9.4 IEEE 802.16 WiMAX

9.5 LTE

9.6 What's next?

References

Part IV: Network and Service Architectures

Chapter 10: Introduction to Network and Service Architectures

10.1 Review of fundamental networking concepts

10.2 Architectures

10.3 IP networking

10.4 Teletraffic Analysis

References

Chapter 11: GSM and IP: Ingredients of Convergence

11.1 GSM

11.2 VoIP

11.3 QoS

References

Chapter 12: Toward an All-IP Core Network

12.1 Making IP work with wireless

12.2 GPRS

12.3 Evolution from GSM to UMTS up to the introduction of IMS

12.4 IP Multimedia Subsystem

12.5 Other Networks

References

Chapter 13: Service Architectures, Alternative Architectures, and Looking Ahead

13.1 Services

13.2 Service Architectures

13.3 Mobile Ad Hoc Networks

13.4 Mesh, Sensor, and Vehicular Networks

References

Part V: Miscellaneous Topics

Chapter 14: Network Management

14.1 Requirements and Concepts

14.2 Network Management Models

14.3 SNMP

References

Chapter 15: Security

15.1 Basic Concepts

15.2 Cryptography

15.3 Network security protocols

15.4 Wireless Security

References

Chapter 16: Facilities Infrastructure

16.1 Communications Towers

16.2 Power Supplies and Protection

16.3 Additional Topics

References

Chapter 17: Agreements, Standards, Policies, and Regulations

17.1 Agreements

17.2 Standards

17.3 Policies

17.4 Regulations

References

Exercise Solutions

Appendix A: Some Formulas and Identities

Appendix B: Wcet Glossary Equation Index

Appendix C: Wcet Exam Tips

Appendix D: Symbols

Appendix E: Acronyms

Index

Wiley Series on Information and Communication Technology

Series Editors: T. Russell Hsing and Vincent K. N. Lau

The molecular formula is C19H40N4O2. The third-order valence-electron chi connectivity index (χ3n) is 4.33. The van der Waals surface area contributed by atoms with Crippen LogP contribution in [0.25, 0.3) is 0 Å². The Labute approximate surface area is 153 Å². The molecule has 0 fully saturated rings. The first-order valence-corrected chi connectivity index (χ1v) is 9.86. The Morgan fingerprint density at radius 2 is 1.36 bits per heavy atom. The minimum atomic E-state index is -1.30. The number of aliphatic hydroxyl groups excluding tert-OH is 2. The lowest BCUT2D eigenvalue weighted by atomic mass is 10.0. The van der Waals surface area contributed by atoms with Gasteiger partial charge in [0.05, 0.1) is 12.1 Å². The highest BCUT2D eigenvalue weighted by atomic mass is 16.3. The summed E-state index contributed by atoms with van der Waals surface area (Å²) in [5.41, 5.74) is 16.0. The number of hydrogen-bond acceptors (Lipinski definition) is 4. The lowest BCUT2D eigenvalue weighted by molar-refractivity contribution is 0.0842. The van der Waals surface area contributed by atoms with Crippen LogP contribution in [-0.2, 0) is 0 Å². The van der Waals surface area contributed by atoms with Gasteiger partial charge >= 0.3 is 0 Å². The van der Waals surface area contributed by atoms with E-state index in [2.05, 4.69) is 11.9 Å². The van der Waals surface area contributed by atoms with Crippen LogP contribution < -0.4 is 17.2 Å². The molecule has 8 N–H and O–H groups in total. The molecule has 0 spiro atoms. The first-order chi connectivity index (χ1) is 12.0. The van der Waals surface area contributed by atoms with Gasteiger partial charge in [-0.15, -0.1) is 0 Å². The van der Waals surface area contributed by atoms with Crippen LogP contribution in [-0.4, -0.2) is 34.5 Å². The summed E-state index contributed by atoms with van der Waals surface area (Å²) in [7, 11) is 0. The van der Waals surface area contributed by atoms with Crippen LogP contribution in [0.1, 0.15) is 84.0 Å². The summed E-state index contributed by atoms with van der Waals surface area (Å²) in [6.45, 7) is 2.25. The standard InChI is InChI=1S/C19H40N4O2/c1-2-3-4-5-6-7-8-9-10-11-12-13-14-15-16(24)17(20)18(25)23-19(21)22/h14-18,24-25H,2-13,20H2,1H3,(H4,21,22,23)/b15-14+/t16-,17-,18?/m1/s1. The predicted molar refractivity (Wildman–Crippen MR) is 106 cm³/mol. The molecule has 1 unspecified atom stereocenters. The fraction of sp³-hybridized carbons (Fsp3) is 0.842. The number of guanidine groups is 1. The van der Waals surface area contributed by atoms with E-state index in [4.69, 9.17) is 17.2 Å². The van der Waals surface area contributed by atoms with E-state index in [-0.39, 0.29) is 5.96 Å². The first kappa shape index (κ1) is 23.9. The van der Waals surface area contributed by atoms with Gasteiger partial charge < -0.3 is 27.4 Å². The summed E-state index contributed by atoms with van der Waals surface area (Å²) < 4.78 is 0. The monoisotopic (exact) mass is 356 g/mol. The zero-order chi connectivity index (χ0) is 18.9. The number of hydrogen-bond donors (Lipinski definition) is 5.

The Information and Communication Technology (ICT) book series focuses on creating useful connections between advanced communication theories, practical designs, and end-user applications in various next generation networks and broadband access systems, including fiber, cable, satellite, and wireless. The ICT book series examines the difficulties of applying various advanced communication technologies to practical systems such as WiFi, WiMax, B3G, etc., and considers how technologies are designed in conjunction with standards, theories, and applications.

The ICT book series also addresses application-oriented topics such as service management and creation and end-user devices, as well as the coupling between end devices and infrastructure.

T. Russell Hsing, PhD, is the Executive Director of Emerging Technologies and Services Research at Telcordia Technologies. He manages and leads the applied research and development of information and wireless sensor networking solutions for numerous applications and systems. Email: thsing@telcordia.com

Vincent K.N. Lau, PhD, is Associate Professor in the Department of Electrical Engineering at the Hong Kong University of Science and Technology. His current research interest is on delay-sensitive cross-layer optimization with imperfect system state information. Email: eeknlau@ee.ust.hk

Wireless Internet and Mobile Computing: Interoperability and PerformanceYu-Kwong Ricky Kwok and Vincent K. N. Lau

RF Circuit DesignRichard C. Li

Digital Signal Processing Techniques and Applications in Radar Image ProcessingBu-Chin Wang

The Fabric of Mobile Services: Software Paradigms and Business DemandsShoshana Loeb, Benjamin Falchuk, and Euthimios Panagos

Fundamentals of Wireless Communication Engineering TechnologiesK. Daniel Wong

Copyright © 2012 by John Wiley & Sons, Inc. All rights reserved.

Published by John Wiley & Sons, Inc., Hoboken, New Jersey.

Published simultaneously in Canada.

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Library of Congress Cataloging-in-Publication Data:

Wong, K. Daniel.

Fundamentals of wireless communication engineering technologies / K. Daniel Wong.